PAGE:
Here’s a short piece I wrote on shifting the role of the citizen from deciding to designing, for the Stanford Social Innovation Review blog. Would love to hear any thoughts and am looking forward to expanding on these ideas!
Perhaps it is a perennial illusion, but it seems increasingly apparent that human systems will be facing a series of major internal and external shocks over the coming years. In the past two years alone we have witnessed the eruption of what the social movement scholar Sidney Tarrow called a ‘wave of collective action’, with mass mobilizations around the world overthrowing governments, threatening multilateral institutions, and challenging commonly held economic and political beliefs. Financial crises, major shifts in economic activity, geopolitical conflicts, and technological changes have all shaken established institutions. And there is increasing evidence that we are moving even more rapidly than expected towards major ecological changes that will disrupt the food, air, water, and climate systems upon which humanity depends.
Regardless of whether these shocks represent a distinct macrohistorical transition or simply a continuation of the vicissitudes of human civilization, we would be well-served by learning how to deal with them. Disruptions can create an opening for human agency. As the ideas and infrastructure and institutions that have formed the basis of an existing system weaken, there is an opportunity to bend its trajectory towards a future that is more attractive. And so we are presented with two questions. First, what future do we want to move towards? And second, what can make a disruption generative instead of destructive?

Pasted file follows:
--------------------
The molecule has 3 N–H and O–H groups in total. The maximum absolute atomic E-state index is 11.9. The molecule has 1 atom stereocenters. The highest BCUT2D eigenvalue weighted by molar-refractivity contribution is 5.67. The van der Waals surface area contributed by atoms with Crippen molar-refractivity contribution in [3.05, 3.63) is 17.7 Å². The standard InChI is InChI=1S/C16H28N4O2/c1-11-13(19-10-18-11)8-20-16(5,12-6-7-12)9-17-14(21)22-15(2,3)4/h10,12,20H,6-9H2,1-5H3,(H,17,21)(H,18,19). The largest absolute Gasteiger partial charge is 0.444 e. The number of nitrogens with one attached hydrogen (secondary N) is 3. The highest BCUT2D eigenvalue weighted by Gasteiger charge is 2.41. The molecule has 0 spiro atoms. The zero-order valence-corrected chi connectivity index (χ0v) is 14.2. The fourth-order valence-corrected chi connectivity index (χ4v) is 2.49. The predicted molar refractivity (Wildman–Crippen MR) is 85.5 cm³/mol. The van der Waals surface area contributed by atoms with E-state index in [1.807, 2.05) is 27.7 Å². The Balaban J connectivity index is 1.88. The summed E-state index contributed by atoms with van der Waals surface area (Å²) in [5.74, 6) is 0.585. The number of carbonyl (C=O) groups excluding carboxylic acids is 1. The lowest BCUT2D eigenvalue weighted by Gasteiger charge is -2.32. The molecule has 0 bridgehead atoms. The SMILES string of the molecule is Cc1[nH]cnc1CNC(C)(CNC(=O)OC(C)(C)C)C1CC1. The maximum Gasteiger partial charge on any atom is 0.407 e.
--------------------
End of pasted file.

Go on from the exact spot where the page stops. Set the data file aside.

The exciting bit is that we can draw upon research and practice in a variety of disciplines to answer this question. Under what conditions…
- …do species flourish after a shock to a habitat?
- …does a body become healthier after a physical shock?
- …does an organization become more successful after a market disruption?
- …do a country’s institutions become stronger after a revolution or conflict?
- …does a relationship become stronger after an argument?
- …does a person become happier or more successful after a traumatic life event?
Insights from ecology, physiology, organizational studies, political science, psychology, sociology, and a variety of other disciplines can help us answer the question of how to make disruption generative. Naturally, we should exercise caution when analogizing between the human body, for example, and the global economic system. But by creating a vigorous interdisciplinary conversation I hope we will be able to gain insight into the practices and principles of generative disruption.
I am in the process of writing some longer pieces on this topic (say, a dissertation for example!), so would be interested in hearing your thoughts. From your experience/perspective/research, what makes disruption generative?